Media Releases

July 1987


"If a picture is worth a thousand words, then a picture in full color is worth ten thousand. Though there are many fine publications available of interest to the Deaf community, to my knowledge DEAF LIFE is unique, not only because of its contemporary design and comprehensive coverage of current events and issues, but also because it is produced—in full color, cover to cover—by deaf and hearing-impaired professionals," says Matthew Moore, publisher and president of MSM Productions.

This announcement follows the national distribution of the first issue of DEAF LIFE, a magazine about deaf Americans which will interest and benefit all its readers, both deaf and hearing. From its inception, Moore has approached the project with confidence and determination. "I started thinking on a national level. Other people tried to advise me to start as a local Rochester publication, then slowly build to state and then national distribution. But I figured: ‘Why think small when the need is so great?’"

Several thousand editions have been printed and are being distributed nationally to institutions, schools, universities, and individuals who requested a trial issue. Three thousand flyers were sent out initially, using selected mailing lists. Through those responses returned, plus word-of-mouth requests, the number of magazines printed was double the number of flyers originally mailed out.

As publisher of DEAF LIFE, Moore, 28, sees the magazine as the realization of one of his dreams.

"Of course I want DEAF LIFE to inform and entertain. But it is my hope that it will bring more understanding—to parents of deaf children, educators, advocates and government officials, as well as Americans in general. I want the publication to express how we—as deaf Americans—view life around us. Because of our deafness, we are unique in how we think, how we feel and what we are doing."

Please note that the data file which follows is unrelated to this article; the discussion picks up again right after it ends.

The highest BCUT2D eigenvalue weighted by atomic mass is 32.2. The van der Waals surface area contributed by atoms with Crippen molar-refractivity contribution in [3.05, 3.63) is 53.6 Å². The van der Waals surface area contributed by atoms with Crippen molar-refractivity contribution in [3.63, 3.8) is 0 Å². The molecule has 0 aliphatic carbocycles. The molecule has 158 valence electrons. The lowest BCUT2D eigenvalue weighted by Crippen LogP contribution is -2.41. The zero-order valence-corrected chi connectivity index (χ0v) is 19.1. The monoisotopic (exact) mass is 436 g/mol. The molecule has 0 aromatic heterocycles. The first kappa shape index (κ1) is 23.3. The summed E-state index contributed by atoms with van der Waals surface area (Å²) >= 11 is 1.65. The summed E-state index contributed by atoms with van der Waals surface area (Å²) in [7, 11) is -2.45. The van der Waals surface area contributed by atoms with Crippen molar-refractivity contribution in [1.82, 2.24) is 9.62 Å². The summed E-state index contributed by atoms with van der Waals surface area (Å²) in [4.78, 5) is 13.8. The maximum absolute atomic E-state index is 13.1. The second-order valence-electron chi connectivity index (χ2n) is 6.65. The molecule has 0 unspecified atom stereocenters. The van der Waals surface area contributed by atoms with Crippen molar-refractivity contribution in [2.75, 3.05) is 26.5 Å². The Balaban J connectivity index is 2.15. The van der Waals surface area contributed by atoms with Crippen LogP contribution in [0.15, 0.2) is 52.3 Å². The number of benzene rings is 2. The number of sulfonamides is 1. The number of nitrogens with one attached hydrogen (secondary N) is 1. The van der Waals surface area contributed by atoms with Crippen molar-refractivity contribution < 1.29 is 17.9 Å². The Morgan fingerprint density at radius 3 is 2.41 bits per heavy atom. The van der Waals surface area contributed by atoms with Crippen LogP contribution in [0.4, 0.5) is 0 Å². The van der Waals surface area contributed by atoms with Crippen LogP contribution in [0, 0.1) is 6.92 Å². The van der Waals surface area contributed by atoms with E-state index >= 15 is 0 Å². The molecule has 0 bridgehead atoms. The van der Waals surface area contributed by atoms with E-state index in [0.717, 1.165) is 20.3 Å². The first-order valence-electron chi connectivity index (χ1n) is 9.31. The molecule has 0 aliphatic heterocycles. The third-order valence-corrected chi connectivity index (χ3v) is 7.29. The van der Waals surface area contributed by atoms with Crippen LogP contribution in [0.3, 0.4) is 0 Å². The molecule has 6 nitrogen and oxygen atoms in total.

In its "variety" format, DEAF LIFE will include profiles on deaf and hearing individuals who have made significant contributions to the life and welfare of the deaf community; regular interviews with those working in the political and legal arenas who are involved in issues that are important to the deaf; film, TV, and video reviews using a rating system with visual criteria and a listing of available captioned media; features on people and places of general interest that are accessible to the deaf via assistive devices and/or interpreting services; feature articles on new technology available to aid deaf people in everyday life; advertising that reflects services and products for the deaf (TTY’s, relay services, hearing aids), as well as most other services and products available to the general public.

"I was a little astounded, and of course pleased, to find that my initial printing would be 7,000 issues," remarks Moore. "Now that they are out and circulating, it is only a matter of time before we get the initial 100,000 subscribers we need to begin monthly production. Word-of-mouth is very strong in the deaf community and a very effective informational and advertising medium. Even before the first issue went out, we had about 1,700 people who sent in their checks to get the first issue—sight unseen—of DEAF LIFE. That is how quickly the news of it spread and how evidently strong the need is for such a magazine. I am extremely confident in the success of this venture and the support it will receive."

If all goes as planned, regular production and distribution will begin January 1988.

"We need the time between now and then," Moore explains, "to get the firm commitment from subscribers, solidify our ad sales, and prepare four to five issues in advance. We’ll have the basic layout ready—feature stories and the like—but will also be able to include the most ‘up-to-the-minute’ news items possible for a monthly publication."


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